Repaying Loans or Gifts from Relatives made during the Relationship

Do you need to repay a Loan or Gift received during the relationship after separation 

If you got a loan from a family member or friend during the marital or de facto relationship does it have to be repaid after separation and who has to repay it?

What if you thought it wasn’t a loan but it was a gift?

If a loan or a gift is given to one party (or the couple jointly) during a marriage or relationship then that may become an issue after separation when the time comes for property to be divided.

It is quite common for family members to give money to their adult Child during their relationship to assist with buying a property or a car, to renovate a property, to assist with expenses after the birth of a child etc.

After separation, it can often be a bone of contention as to whether the money was a loan or a gift and whether it is to be repaid.

As to whether the money should be repaid, some of the things the Court will consider include:




  • what was the intention of the person providing the money at the time the money was lent;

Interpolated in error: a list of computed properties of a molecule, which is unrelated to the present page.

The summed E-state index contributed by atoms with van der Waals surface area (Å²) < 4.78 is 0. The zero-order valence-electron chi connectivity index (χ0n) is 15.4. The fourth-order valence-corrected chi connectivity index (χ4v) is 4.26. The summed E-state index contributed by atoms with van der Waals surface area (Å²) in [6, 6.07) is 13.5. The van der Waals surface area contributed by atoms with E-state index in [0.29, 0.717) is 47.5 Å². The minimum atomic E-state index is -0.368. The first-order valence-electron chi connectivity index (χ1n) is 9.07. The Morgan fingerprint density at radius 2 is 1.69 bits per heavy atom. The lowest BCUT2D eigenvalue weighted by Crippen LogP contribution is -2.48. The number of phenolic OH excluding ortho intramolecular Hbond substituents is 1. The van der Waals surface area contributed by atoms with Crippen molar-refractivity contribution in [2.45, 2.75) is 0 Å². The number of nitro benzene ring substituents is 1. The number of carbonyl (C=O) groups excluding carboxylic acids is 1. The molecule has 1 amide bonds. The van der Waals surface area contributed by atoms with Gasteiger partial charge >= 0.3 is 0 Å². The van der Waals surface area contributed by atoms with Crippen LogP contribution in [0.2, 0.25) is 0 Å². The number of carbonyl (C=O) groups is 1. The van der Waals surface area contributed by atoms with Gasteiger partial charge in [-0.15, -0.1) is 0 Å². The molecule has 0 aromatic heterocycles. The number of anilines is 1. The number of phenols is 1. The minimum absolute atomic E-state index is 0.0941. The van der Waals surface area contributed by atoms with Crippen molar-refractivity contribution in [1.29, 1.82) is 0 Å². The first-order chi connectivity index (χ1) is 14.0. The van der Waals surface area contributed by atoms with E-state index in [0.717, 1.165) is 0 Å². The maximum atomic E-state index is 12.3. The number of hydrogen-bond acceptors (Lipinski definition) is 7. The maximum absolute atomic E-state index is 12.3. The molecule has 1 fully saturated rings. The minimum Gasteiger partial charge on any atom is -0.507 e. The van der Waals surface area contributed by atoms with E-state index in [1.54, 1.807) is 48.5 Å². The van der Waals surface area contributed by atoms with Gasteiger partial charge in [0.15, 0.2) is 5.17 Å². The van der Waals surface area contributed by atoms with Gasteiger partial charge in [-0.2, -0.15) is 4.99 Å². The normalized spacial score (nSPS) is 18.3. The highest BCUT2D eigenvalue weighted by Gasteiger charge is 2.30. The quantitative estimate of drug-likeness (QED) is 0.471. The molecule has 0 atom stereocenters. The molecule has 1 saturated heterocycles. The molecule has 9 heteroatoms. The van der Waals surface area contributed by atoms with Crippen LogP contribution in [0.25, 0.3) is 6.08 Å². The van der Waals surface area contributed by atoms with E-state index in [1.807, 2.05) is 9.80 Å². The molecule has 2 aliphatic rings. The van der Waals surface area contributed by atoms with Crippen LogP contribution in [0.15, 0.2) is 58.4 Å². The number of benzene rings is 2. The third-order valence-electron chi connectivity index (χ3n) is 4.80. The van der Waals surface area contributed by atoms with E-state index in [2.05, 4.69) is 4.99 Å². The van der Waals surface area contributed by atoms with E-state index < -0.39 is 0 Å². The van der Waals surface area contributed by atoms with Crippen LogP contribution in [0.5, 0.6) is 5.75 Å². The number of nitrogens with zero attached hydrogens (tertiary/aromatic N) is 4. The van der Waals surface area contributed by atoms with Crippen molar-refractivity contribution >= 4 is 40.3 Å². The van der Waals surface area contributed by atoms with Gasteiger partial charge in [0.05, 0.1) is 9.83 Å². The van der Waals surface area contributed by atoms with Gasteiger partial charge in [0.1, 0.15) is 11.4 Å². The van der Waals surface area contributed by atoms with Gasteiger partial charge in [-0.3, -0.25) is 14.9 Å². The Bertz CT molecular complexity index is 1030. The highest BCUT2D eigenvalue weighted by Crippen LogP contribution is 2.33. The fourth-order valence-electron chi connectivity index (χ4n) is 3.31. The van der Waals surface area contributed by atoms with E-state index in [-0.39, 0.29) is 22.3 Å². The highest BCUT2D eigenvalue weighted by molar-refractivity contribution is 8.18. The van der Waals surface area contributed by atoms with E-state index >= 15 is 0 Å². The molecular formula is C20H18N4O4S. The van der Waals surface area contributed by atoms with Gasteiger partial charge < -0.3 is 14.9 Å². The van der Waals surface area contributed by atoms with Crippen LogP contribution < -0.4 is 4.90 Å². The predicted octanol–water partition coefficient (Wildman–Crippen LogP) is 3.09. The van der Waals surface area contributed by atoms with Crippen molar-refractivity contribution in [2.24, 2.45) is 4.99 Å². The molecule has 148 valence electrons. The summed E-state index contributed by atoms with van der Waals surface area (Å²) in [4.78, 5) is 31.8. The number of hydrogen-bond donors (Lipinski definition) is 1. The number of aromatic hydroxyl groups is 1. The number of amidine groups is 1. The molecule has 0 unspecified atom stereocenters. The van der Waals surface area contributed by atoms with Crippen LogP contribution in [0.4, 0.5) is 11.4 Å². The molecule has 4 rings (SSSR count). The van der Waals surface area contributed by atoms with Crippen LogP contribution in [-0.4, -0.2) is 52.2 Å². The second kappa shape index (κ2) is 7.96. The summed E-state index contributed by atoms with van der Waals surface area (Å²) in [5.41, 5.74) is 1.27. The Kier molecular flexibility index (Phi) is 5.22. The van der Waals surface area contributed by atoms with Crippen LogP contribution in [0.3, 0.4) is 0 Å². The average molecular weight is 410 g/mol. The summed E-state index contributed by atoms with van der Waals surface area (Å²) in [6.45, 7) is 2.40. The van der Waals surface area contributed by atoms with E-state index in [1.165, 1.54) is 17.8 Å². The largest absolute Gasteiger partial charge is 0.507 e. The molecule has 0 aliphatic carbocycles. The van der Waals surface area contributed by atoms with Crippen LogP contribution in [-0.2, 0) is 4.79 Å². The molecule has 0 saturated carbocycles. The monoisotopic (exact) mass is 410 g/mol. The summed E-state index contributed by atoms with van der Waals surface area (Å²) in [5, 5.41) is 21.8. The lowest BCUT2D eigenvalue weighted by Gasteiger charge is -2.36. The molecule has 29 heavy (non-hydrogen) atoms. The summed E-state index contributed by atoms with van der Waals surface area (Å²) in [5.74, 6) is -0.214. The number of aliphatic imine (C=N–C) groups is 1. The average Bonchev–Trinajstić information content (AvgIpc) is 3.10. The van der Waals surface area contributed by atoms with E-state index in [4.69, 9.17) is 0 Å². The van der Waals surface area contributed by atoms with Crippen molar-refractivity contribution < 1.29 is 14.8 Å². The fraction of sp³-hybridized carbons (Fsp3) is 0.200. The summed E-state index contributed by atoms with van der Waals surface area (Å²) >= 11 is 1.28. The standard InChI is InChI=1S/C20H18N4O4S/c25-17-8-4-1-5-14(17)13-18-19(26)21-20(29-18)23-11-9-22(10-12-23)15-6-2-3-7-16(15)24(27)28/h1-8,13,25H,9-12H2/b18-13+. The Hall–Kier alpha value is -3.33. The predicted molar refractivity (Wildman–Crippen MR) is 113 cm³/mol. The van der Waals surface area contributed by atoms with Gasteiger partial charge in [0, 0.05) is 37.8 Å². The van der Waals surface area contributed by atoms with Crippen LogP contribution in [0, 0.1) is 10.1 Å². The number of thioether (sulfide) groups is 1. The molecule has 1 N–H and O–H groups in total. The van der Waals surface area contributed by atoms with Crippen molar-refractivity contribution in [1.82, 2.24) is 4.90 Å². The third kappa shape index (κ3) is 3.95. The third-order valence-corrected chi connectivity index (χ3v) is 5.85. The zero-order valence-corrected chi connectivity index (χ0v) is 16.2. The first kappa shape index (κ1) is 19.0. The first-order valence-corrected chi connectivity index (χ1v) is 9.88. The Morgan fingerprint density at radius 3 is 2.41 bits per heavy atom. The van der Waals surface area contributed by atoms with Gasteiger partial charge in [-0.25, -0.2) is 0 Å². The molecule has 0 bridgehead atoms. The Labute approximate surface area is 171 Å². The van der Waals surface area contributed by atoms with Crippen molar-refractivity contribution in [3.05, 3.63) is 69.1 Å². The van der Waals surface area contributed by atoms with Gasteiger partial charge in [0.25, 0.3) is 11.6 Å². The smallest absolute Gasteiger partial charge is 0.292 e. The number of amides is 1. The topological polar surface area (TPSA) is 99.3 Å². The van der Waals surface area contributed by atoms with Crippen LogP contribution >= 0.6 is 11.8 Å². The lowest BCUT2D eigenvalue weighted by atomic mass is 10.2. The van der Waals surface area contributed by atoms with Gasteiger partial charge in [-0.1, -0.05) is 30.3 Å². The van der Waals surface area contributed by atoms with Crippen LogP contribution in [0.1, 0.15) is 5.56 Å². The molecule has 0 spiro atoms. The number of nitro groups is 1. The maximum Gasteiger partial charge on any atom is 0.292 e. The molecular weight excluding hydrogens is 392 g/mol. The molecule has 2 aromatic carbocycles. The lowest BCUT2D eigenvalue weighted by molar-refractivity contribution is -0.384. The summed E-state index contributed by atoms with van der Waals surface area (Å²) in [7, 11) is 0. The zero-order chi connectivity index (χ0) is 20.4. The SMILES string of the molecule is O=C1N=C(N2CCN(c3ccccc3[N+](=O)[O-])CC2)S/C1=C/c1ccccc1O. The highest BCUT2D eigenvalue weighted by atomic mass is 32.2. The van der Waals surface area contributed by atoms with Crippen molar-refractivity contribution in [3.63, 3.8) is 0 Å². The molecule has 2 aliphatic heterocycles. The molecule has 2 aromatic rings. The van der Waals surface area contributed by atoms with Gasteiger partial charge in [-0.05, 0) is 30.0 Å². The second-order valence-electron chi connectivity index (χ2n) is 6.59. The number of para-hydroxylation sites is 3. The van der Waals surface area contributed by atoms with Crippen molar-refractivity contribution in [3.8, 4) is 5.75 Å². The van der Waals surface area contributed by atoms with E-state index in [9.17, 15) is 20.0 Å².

• is there any documentary evidence about the intention and basis on which the money was lent. Documentary evidence might include a contract signed at the time of the transaction, emails etc.

If money was lent to the parties, then that loan will be taken into account in calculating the property pool for division between the parties.

Usually, the Court will order the adult child who is related to the family member who lent the money (rather than the “in-law” spouse) be the one who is liable to repay the money to the family member.

If the Court does that, then they usually allow some other asset or cash adjustment to be made to them to take account of the fact that they are assuming sole responsibility for repayment of that loan amount.


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